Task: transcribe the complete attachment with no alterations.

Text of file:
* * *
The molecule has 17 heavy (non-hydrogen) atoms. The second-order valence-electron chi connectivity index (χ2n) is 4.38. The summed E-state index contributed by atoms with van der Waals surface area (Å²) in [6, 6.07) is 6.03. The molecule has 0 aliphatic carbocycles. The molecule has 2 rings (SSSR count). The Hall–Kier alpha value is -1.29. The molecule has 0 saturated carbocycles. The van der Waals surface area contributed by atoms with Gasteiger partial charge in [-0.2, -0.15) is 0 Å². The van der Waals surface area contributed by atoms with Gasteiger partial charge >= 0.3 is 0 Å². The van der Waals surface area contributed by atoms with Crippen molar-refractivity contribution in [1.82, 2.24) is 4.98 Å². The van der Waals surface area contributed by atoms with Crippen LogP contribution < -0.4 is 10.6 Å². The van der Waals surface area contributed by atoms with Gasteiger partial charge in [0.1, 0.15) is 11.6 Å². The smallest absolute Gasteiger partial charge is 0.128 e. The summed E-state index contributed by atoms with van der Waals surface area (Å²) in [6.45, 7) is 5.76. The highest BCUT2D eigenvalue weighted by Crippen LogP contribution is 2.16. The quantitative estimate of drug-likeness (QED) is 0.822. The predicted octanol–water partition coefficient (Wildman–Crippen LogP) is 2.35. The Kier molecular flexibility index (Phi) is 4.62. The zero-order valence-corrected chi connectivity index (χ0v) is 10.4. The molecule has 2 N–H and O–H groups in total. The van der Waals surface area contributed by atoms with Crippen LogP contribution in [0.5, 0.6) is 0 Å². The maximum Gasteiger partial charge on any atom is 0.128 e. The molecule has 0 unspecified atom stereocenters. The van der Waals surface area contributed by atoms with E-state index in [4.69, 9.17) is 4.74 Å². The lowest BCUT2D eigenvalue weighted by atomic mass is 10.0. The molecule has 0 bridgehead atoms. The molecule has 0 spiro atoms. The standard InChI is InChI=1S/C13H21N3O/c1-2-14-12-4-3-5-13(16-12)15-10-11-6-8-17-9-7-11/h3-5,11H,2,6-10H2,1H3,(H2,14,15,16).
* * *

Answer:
The molecule has 17 heavy (non-hydrogen) atoms. The second-order valence-electron chi connectivity index (χ2n) is 4.38. The summed E-state index contributed by atoms with van der Waals surface area (Å²) in [6, 6.07) is 6.03. The molecule has 0 aliphatic carbocycles. The molecule has 2 rings (SSSR count). The Hall–Kier alpha value is -1.29. The molecule has 0 saturated carbocycles. The van der Waals surface area contributed by atoms with Gasteiger partial charge in [-0.2, -0.15) is 0 Å². The van der Waals surface area contributed by atoms with Gasteiger partial charge >= 0.3 is 0 Å². The van der Waals surface area contributed by atoms with Crippen molar-refractivity contribution in [1.82, 2.24) is 4.98 Å². The van der Waals surface area contributed by atoms with Crippen LogP contribution < -0.4 is 10.6 Å². The van der Waals surface area contributed by atoms with Gasteiger partial charge in [0.1, 0.15) is 11.6 Å². The smallest absolute Gasteiger partial charge is 0.128 e. The summed E-state index contributed by atoms with van der Waals surface area (Å²) in [6.45, 7) is 5.76. The highest BCUT2D eigenvalue weighted by Crippen LogP contribution is 2.16. The quantitative estimate of drug-likeness (QED) is 0.822. The predicted octanol–water partition coefficient (Wildman–Crippen LogP) is 2.35. The Kier molecular flexibility index (Phi) is 4.62. The zero-order valence-corrected chi connectivity index (χ0v) is 10.4. The molecule has 2 N–H and O–H groups in total. The van der Waals surface area contributed by atoms with Crippen LogP contribution in [0.5, 0.6) is 0 Å². The maximum Gasteiger partial charge on any atom is 0.128 e. The molecule has 0 unspecified atom stereocenters. The van der Waals surface area contributed by atoms with E-state index in [4.69, 9.17) is 4.74 Å². The lowest BCUT2D eigenvalue weighted by atomic mass is 10.0. The molecule has 0 bridgehead atoms. The molecule has 0 spiro atoms. The standard InChI is InChI=1S/C13H21N3O/c1-2-14-12-4-3-5-13(16-12)15-10-11-6-8-17-9-7-11/h3-5,11H,2,6-10H2,1H3,(H2,14,15,16).